The Daily Gamecock

Female USC faculty make 20% less than males, data shows

Women working full-time as members of USC's faculty were paid on average 79.9% of the salary of their male counterparts at the university for the 2021-2022 academic year.

Women made up 47.2% of full-time faculty at USC in 2021, according to data from the Integrated Postsecondary Education Data System. 

USC's faculty gender employment breakdown is on pace with national trends. Women made up 48% of full-time faculty at degree-granting postsecondary institutions nationwide in fall 2021.

But USC is behind the national standard for female faculty's salary. Women in faculty are paid on average 81.9% of the amount male faculty make in the United States. 

That means for every dollar a male faculty member earns in the U.S., female faculty members will earn on average about 82 cents.

At USC, female faculty members will only earn on average around 80 cents for every dollar their male counterparts make.

Public data on professor salaries at USC, and at the national level, does not include gender identities other than male and female. USC's data also does not provide other demographic information such as race or sexual orientation.

Overall employment between male and female faculty is almost equal at USC, but women were less represented at higher academic ranks, such as professor.In 2021, 55.2% of instructors at USC were women, but only 35.7% of professors were women.

Though men made more money than women at every academic rank, discrepancies in pay varied at each rank.

The most equal academic rank was instructor, where women made 97.1% of their male counterparts' salaries. The assistant professor rank had the greatest discrepancy, with women making 78.6% of their male counterparts' salaries.

An instructor's primary responsibility is teaching courses, whereas faculty at higher professor ranks may be responsible for teaching, research and other requirements.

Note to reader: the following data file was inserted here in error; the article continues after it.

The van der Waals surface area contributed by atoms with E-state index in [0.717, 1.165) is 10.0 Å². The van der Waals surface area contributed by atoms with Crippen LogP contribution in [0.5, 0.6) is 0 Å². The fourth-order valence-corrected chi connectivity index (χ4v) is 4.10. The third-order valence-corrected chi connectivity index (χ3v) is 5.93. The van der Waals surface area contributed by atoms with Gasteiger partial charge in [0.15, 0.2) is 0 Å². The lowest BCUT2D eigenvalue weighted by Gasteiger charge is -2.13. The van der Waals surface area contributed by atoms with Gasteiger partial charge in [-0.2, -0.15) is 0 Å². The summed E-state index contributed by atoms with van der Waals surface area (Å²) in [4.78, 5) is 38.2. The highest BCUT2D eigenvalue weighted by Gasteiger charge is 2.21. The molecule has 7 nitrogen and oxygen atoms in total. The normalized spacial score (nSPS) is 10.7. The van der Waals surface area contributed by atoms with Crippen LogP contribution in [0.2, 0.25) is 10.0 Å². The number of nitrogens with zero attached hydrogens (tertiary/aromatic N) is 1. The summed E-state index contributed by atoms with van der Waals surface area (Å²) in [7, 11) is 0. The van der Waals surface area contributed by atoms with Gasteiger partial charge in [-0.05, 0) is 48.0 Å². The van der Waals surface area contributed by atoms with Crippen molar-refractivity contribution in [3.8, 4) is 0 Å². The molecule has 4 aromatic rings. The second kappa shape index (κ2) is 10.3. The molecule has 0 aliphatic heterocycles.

Carol Harrison, professor in the Department of History, said that gender pay differences at the university are not necessarily the result of intentional discrimination.

"I don't think we're ever looking at a case where, someone laughs evilly and says, 'Let's pay the women less,'" Harrison said. “What we’re thinking about is much more the cumulative effects of tiny bits of bias.”

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One source of the salary differences between men and women may be that there are more men in higher-paying fields such as computer science and more women in lower-paying fields such as music, Harrison said.

"It might suggest that computer science should hire more women, and that's almost certainly true," Harrison said. "But again, it would not necessarily suggest discrimination." 

But Harrison said salary may not be the only factor in how gender shapes employment at the university. 

She said women and minority faculty often end up doing extra service in their department, such as serving on committees or mentoring students. These services are difficult to quantify and may not factor into salary considerations.

The Arnold School of Public Health is proactive in issues of inequality, according to Carrie Hendrix, business manager for USC's Montgomery Speech Language and Hearing Clinic

"Our department is really intentional about equality and fairness and appreciation for everybody," Hendrix said.

William Matchin, an assistant professor in the Arnold School of Public Health, said that although the university has attempted to address inequalities in the institution, some issues persist.

“I feel like the university in general does a lot of work — I mean, it’s different across different departments — that tries to be inclusive and respectful,” Matchin said. "But for me, I include salary in 'inclusive and respectful'... Once you start to look at the salary issue, the wages, the benefits, then you see the dramatic disparity that pops up, and I think that has to be included as part of the equation.” 

The university is committed to addressing disparities within the institution, Collyn Taylor, USC internal relations manager said.

"The University of South Carolina understands the need for equal pay in higher academic ranks and takes that very seriously," Taylor said in an email. "Historical pay disparities have been identified across all higher education, and USC is committed to addressing the issue."

Taylor said that the Office of Institutional Research, Assessment and Analytics regularly conducts campus-wide salary studies that examine how faculty salaries within each department on campus compare to salaries for faculty at comparable institutions. 

Taylor also identified specific ways that USC is working to promote gender equality within the institution.

The Provost Advisory Committee on Women's Issues advocates for women faculty, staff and students at USC by assessing current policies and recommending new policies and procedures, Taylor said. 

Taylor also said the university's Executive Leadership Academy provides nine-month professional development courses to diverse faculty and staff members with great potential to prepare them for executive-level leadership positions.


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